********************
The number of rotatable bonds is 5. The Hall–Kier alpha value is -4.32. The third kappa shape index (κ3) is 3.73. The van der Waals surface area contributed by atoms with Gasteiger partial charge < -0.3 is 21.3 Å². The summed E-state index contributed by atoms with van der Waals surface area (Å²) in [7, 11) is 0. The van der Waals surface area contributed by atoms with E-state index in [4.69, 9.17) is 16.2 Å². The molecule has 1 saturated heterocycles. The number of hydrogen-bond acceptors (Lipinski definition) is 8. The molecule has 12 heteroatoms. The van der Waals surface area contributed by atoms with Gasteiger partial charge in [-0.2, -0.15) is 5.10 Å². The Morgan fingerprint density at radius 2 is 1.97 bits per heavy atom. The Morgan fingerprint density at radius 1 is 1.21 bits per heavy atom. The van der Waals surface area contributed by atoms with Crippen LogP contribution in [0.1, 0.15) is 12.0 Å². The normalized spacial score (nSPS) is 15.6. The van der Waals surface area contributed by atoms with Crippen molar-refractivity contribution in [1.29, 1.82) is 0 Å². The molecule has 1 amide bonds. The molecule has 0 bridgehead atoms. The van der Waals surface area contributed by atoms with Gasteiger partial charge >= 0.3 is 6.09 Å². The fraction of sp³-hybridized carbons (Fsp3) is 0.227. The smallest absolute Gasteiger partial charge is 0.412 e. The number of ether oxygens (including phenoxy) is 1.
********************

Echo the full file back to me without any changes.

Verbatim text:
The number of rotatable bonds is 5. The Hall–Kier alpha value is -4.32. The third kappa shape index (κ3) is 3.73. The van der Waals surface area contributed by atoms with Gasteiger partial charge < -0.3 is 21.3 Å². The summed E-state index contributed by atoms with van der Waals surface area (Å²) in [7, 11) is 0. The van der Waals surface area contributed by atoms with E-state index in [4.69, 9.17) is 16.2 Å². The molecule has 1 saturated heterocycles. The number of hydrogen-bond acceptors (Lipinski definition) is 8. The molecule has 12 heteroatoms. The van der Waals surface area contributed by atoms with Gasteiger partial charge in [-0.2, -0.15) is 5.10 Å². The Morgan fingerprint density at radius 2 is 1.97 bits per heavy atom. The Morgan fingerprint density at radius 1 is 1.21 bits per heavy atom. The van der Waals surface area contributed by atoms with Crippen LogP contribution in [0.1, 0.15) is 12.0 Å². The normalized spacial score (nSPS) is 15.6. The van der Waals surface area contributed by atoms with Crippen molar-refractivity contribution in [1.29, 1.82) is 0 Å². The molecule has 1 amide bonds. The molecule has 0 bridgehead atoms. The van der Waals surface area contributed by atoms with Gasteiger partial charge >= 0.3 is 6.09 Å². The fraction of sp³-hybridized carbons (Fsp3) is 0.227. The smallest absolute Gasteiger partial charge is 0.412 e. The number of ether oxygens (including phenoxy) is 1.